Steve Jobs passed away today at the age of 56 (Updated)
by Bill Fox, MacsOnly.com October 5, 2011 [Updated 5p and 7p PDT 10/5; 10/9 w/images]
Just moments ago (4:45p PDT) I received news that Steve Jobs passed away today. This is sad news indeed.
Apple posted an announcement and an email address to share thoughts and condolences. Apple's Board issued a statement posted here. Steve's family released a statement as well.
As with many of you, I lost another hero of mine today. I knew the end was near when Steve Jobs stepped down from being the CEO of Apple in August and turned the reins over to Tim Cook. However, I felt that the end would not be anywhere as near as it actually turn out to be.
Most comments about Steve Jobs will likely focus on his genius for innovation. I use a different word--transformation. Steve Jobs was transformational.
Steve Jobs, along with his teenage buddy Steve Wozniak, invented personal computing. Like all successes, there are many claims to paternity, but Steve Jobs' marketing genius took the Steves' invention and turned it into a huge global phenomenon in the succession of Apple II's. Curiously, they formed Apple Computer on April 1st in 1976 and sold their first Apple I computer for $666.66. Apple called it igniting the personal computer revolution.
Apple's success transformed the world of computing as IBM, the computing mainframe king, had to jump into personal computing with Microsoft's operating system called MSDOS. Other computer makers followed IBM and the transformation was complete. Steve Jobs' vision of virtually every student, indeed virtually everyone, being able to engage in using a computer to improve their daily life was further realized. But Steve Jobs was not done.
After a visit to Xerox's PARC, Steve Jobs launched the concept of a graphical user interface (GUI) and mouse pointer as broad commercial products in the Lisa and Macintosh (1984!) computers for "the rest of us." But when Microsoft copied the concept in it's Windows operating system, transformation number two was realized. Personal computing was much easier than using a keyboard and command line interface, thus bringing personal computing to the masses. But Steve Jobs was still not done.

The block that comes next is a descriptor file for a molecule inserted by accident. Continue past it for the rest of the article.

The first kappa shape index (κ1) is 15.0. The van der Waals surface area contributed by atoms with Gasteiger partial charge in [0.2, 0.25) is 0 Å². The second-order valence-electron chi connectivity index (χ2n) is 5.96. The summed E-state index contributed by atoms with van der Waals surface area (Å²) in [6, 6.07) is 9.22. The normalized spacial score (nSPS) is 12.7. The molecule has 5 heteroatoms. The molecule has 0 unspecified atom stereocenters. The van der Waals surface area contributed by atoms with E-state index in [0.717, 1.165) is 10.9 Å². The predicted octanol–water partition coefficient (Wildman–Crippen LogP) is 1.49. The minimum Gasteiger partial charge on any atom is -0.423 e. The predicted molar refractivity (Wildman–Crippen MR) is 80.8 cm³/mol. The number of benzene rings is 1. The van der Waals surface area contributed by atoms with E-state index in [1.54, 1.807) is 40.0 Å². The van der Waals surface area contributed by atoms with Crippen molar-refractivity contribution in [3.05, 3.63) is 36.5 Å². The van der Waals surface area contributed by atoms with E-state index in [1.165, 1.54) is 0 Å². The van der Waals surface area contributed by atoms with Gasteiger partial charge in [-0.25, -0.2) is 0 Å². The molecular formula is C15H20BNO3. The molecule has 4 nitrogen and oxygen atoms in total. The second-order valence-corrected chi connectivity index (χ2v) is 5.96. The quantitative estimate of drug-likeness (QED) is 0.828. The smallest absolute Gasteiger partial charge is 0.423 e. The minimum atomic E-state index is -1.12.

Following the success of the Mac, Steve Jobs was kicked out of Apple by Apple's Board at the behest of CEO John Sculley, formerly of Pepsi, and the dark ages at Apple set in.
Meanwhile, Steve Jobs was engaged in building new companies, NeXT and Pixar. While NeXT itself was not a success, it developed an operating system based on Unix that ultimately set the stage for Steve Jobs' return to Apple. On the other hand, Pixar was transformational in another industry, one created largely by Walt Disney called movie animation and also helped set the stage for another transformation in personal computing.
Sculley was followed at Apple as CEO by two engineers. The second of them was Gil Amelio. While generally not widely appreciated for his efforts, Amelio had some brilliant successes that rescued Apple twice along the way. First, Amelio obtained some critical financing and thus kept Apple from disappearing into oblivion and second, he brought Steve Jobs back to Apple along with his NeXT operating system that would morph into Mac OS X.
Back at Apple after taking over from Amelio, Steve Jobs supported design openly and strongly. Beginning with the iMac and, along with attention to graphics, he engaged in his third transformation. This design aura of Apple's products is what I termed "elegant simplicity" long ago on the pages of MacsOnly.com. Some simply say "cool," a term from my distant childhood that has been revived today and surprisingly meaning the same thing as back then. This was, in my view, Steve Jobs' final transformation of the computing industry. Following the design concept of elegant simplicity introduced with the iMac in hardware and in Mac OS X and ultimately IOS in software and carried through with the MacBooks, iPod, iPhone and iPad created Apple's booming financial success of today even against a severely declining global economy.
Sure, all successful people have their enablers and Steve Jobs had his, from Steve Wozniak all the way to Jonathan Ives. But Steve Jobs was the maestro, he had the genius to bring it all together into products that people really like to use to transform not only personal computing but movie animation. And best of all, he had a measurably positive effect on the many peoples of the earth, a huge effect in my view. There is nothing that can beat that.
Rest in peace, my hero.
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Copyright © 1995-2011 by Bill Fox
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